The low grade of the military service was noticeable. In the past a marked difference existed between the civil and military officers of the government. A civil mandarin, for instance, was exempt from corporal punishment in case of misdemeanors, while a military officer for such offenses can be sentenced to a number of blows with the bamboo. For these reasons Chinese parents preferred to have their sons study for the literary degree, which opened to them civil official rank and title. In the reorganization of the official grades, these distinctions were done away and the military officers were placed on a status of equality with the civil mandarins.

Military officers as a class had been illiterate and many of them had risen from the ranks. These defects, it was expected, would in some measure be remedied by the general system of education. There had already been established military and naval schools in a number of provinces, and it was proposed to establish in every province two grades of military and naval schools, and in Peking an imperial military college and also a naval college, students for which will be supplied from the provincial schools just named. In addition, the imperial board of education, with a view to inspiring in the rising generation a patriotic and martial spirit, required military drill in all the government primary and grammar schools and the wearing of a uniform by all the students.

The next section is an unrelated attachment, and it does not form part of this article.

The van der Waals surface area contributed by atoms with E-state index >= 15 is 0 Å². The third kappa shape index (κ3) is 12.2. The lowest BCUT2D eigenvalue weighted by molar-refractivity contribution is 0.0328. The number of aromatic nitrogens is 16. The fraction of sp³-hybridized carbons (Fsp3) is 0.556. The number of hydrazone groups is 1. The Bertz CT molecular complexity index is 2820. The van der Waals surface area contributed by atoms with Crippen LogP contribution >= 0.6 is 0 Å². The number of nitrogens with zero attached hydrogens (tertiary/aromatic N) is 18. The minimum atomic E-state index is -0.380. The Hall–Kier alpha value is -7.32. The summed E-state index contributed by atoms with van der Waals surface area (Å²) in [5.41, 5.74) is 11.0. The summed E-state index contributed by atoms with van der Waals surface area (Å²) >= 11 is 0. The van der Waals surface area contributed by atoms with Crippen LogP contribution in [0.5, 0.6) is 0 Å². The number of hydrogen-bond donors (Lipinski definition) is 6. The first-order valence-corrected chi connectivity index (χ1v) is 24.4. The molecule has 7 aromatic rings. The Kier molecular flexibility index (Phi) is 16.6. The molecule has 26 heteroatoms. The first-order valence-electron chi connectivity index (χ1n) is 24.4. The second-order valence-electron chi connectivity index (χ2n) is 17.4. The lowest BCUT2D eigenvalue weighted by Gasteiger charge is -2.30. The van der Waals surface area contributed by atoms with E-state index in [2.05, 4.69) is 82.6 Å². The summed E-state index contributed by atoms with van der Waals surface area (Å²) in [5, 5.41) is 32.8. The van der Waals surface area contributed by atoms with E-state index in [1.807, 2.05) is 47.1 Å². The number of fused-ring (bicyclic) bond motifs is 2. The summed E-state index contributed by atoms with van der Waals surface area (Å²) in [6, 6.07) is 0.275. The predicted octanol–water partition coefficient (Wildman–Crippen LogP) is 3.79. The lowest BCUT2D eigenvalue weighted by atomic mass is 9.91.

Up to 1909 six divisions and one mixed brigade of the Northern Army had been organized in Shan-tun^, Chih-li and Ho-nan; elsewhere three divisions and six mixed brigades; total strength about 60,000 with 350 guns. (These figures do not include all the provincial foreign trained troops.) The efficiency of the troops varied; the northern army was superior to the others in training and armasient. About a third of the 60,000 men of the new army were in jggg itationcd in Manchuria.